Understanding U-Factor

The U-factor, or U-Value, of a window assembly is a nationally recognized rating method to indicate the rate of heat loss. A low U-factor indicates that a window has good insulating properties and has good resistance to heat flow. The lower the better.

The National Fenestration Rating Council (NFRC) accords a U-factor rating to the whole window, which includes that frame, glazing and spacers. There is the center-of-glass U-factor, which more specifically indicates the performance of the glazing.


The Energy Star Program of The U.S. Department of Energy and the Environmental Protection Agency, evaluate energy efficiency of windows by considering the U-factor as one of the criterion. The U-factor helps determine how the individual components of the building work together and in relation to each other. This helps in objective evaluations and setting standards.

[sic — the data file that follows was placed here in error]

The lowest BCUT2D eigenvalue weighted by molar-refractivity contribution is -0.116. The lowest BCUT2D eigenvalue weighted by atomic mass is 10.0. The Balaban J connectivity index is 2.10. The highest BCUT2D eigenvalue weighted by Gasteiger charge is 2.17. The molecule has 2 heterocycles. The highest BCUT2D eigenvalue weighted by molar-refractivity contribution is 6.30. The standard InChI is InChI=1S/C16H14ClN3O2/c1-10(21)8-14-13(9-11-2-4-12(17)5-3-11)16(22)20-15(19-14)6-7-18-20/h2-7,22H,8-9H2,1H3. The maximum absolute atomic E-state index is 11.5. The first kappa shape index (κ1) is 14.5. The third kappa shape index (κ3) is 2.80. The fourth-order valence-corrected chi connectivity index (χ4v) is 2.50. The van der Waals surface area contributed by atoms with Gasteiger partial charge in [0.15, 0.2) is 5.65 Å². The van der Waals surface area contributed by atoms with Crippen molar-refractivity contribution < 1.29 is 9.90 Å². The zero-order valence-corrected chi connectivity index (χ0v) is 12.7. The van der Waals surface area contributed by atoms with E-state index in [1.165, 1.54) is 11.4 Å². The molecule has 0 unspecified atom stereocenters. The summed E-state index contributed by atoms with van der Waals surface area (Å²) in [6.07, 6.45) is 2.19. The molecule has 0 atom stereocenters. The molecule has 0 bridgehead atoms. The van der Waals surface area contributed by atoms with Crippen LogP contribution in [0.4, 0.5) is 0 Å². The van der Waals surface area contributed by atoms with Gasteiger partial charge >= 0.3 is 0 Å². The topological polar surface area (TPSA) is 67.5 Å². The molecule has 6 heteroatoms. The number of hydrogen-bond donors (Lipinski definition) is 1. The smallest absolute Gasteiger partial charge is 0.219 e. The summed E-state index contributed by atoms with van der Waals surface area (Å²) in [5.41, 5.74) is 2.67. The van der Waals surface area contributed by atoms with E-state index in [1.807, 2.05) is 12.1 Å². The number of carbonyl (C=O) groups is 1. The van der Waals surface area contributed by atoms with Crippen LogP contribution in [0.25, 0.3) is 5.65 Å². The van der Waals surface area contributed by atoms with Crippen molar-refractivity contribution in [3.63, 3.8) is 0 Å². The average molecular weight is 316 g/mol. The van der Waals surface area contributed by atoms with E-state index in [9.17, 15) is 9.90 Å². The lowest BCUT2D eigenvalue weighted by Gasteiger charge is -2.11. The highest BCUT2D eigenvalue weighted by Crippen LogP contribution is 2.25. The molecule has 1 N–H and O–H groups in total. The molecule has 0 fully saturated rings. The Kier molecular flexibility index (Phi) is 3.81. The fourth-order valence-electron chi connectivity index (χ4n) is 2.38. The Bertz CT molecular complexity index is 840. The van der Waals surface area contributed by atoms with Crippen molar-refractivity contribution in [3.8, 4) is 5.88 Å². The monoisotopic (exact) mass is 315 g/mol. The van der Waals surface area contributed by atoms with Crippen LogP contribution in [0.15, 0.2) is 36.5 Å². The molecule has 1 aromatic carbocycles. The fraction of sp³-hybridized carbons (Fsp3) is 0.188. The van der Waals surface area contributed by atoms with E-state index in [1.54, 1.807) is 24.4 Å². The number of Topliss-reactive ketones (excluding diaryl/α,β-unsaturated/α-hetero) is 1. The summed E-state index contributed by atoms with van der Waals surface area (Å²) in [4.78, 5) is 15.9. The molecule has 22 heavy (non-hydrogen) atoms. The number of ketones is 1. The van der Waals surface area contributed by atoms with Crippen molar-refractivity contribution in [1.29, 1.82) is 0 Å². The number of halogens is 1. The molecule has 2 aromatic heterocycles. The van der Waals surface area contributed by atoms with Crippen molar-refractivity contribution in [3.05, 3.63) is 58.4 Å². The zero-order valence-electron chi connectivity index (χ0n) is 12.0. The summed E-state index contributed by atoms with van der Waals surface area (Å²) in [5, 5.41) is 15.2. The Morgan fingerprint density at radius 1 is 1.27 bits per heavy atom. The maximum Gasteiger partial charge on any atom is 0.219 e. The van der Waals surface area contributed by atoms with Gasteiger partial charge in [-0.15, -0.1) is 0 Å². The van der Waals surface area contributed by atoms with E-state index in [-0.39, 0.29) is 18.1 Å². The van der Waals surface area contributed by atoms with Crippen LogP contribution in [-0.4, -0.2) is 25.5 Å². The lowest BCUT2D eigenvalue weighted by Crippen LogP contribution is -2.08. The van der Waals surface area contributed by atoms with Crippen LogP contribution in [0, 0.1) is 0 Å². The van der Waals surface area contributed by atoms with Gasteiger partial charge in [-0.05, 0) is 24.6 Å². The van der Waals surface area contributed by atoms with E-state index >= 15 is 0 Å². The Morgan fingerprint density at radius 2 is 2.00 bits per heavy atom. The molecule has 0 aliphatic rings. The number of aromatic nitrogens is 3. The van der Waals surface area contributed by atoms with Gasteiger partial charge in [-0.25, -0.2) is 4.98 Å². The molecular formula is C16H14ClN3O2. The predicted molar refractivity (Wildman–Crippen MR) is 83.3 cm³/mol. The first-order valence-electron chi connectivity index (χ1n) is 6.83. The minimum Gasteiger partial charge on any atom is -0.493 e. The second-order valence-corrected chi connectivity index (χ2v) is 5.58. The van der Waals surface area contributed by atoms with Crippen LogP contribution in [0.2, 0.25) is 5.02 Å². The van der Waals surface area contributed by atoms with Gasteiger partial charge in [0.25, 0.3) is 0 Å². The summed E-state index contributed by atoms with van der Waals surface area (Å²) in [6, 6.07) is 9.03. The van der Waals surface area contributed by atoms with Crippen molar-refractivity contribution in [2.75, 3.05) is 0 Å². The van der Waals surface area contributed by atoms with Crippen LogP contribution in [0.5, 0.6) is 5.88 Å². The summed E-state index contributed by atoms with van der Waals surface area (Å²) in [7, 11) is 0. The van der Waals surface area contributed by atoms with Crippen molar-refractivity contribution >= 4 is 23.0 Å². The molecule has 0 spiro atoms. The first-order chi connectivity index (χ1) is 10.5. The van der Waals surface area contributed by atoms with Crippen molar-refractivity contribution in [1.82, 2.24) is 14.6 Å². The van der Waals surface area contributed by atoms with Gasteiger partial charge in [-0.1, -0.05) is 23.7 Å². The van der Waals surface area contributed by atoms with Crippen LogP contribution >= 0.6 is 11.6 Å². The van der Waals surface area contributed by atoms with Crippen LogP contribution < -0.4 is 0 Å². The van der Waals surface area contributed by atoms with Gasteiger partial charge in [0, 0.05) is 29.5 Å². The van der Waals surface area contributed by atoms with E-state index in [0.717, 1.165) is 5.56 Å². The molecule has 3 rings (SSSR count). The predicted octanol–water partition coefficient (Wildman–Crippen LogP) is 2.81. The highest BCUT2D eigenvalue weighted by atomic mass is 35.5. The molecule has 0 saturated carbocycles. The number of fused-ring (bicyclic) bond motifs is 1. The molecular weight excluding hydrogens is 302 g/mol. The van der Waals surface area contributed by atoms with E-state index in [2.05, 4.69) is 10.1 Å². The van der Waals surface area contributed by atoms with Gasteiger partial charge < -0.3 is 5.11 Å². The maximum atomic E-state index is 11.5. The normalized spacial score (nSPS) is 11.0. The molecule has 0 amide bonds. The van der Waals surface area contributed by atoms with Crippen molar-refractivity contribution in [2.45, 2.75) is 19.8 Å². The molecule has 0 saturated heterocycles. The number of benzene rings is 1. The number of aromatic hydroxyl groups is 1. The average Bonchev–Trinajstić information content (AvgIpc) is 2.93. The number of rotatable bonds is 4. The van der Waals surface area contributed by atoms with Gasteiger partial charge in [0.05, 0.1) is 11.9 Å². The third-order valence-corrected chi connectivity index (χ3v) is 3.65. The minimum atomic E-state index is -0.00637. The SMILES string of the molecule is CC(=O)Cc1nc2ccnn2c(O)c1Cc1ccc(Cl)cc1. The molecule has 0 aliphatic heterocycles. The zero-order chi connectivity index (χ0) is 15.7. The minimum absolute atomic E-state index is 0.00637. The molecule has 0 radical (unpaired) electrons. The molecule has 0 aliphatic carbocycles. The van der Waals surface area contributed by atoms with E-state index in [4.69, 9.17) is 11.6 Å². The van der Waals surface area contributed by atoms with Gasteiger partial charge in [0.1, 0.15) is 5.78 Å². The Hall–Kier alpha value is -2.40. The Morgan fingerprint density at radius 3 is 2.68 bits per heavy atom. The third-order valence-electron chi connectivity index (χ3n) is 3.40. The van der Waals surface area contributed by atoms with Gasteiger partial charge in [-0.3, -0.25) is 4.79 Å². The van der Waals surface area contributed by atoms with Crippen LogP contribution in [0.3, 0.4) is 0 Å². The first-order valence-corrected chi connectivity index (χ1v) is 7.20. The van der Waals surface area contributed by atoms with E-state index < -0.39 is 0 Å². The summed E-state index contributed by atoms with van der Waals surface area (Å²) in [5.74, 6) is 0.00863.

When selecting your windows, pay close attention to its U-factor ratings. In climates like Chicago, double-pane windows with a U-factor of 0.30 or lower are considered to be highly energy efficient. You can go one step better with triple-pane windows, which could have a U-factor that is lower than 0.15.